Some of the duo’s best moments, and some of their worst. Fricker’s “You Were On My Mind” is probably their best original: catchy folk-pop, it later became a hit single for We Five. Tyson’s two tunes – “Four Rode By” and “Some Day Soon” – are also memorable, and “Texas Rangers” is a stirring ballad with a dramatic a capella presentation. On the other hand, “Little Beggarman” is the sort of corny sing-a-long fluff that gave folk singers a bad name, and “Moonshine Can” isn’t much better. The one gospel song is overly familiar (“Swing Down Chariot”), and the narrative songs (“The Ghost Lover,” “Captain Woodstock’s Courtship”) are only intermittently captivating. (by Wilson & Allroys)
Sylvia (Tyson) Fricker (vocals)
Ian Tyson (guitar, vocals)
Monte Dunn (mandolin, guitar)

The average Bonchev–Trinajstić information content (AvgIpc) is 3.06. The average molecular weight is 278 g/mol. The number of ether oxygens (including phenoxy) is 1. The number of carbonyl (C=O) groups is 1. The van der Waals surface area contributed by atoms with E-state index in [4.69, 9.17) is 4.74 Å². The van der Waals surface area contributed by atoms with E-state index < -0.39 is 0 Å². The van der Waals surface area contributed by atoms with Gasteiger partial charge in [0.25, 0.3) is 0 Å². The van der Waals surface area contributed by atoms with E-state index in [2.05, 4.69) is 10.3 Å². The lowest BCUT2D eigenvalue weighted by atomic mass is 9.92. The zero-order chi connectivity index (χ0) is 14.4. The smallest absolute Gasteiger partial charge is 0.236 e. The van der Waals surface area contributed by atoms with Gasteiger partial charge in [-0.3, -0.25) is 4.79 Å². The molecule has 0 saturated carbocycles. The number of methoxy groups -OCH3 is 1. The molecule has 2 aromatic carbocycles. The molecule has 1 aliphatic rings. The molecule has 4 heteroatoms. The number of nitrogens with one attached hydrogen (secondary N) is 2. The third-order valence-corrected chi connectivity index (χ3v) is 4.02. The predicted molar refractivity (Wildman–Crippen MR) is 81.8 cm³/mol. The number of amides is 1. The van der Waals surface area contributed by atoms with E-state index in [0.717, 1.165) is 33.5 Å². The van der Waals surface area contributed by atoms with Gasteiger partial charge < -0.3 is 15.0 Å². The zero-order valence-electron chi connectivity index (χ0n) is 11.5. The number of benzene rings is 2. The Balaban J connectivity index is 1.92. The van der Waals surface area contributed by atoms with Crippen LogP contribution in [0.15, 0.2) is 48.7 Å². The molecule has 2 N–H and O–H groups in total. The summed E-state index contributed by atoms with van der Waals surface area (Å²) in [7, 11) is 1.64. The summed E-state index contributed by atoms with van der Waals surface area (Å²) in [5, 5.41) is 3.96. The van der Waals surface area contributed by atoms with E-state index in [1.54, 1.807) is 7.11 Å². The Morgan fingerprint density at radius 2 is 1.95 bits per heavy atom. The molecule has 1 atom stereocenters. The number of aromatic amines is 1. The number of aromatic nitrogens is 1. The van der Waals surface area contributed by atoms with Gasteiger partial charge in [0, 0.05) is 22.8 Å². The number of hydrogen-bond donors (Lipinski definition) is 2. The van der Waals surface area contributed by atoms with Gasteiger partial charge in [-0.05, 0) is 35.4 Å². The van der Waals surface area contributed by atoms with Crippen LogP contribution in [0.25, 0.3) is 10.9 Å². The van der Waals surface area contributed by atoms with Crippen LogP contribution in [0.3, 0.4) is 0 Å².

John Herald (guitar)
Russ Savakus (bass)
Eric Weissberg (bass)
01. You Were On My Mind (Fricker) 2.47
02. Moonshine Can (Traditional) 2.16
03. The Jealous Lover (Traditional) 2.55
04. Four Rode (Tyson) 2.42
05. Brave Wolfe (Traditional) 5.26
06. Nova Scotia Farewell (Traditional) 2.51
07. Some Day Soon (Tyson) 2.21
08. Little Beggarman (Makem) 2.23
09. Texas Rangers (Traditional) 3.27
10. The Ghost Lover (Traditional) 2.46
11. Captain Woodstock’s Courtship (Traditional) 2.56
12. Green Valley (Traditional) 4.03
13. Swing Down, Chariot (Traditional) 2.09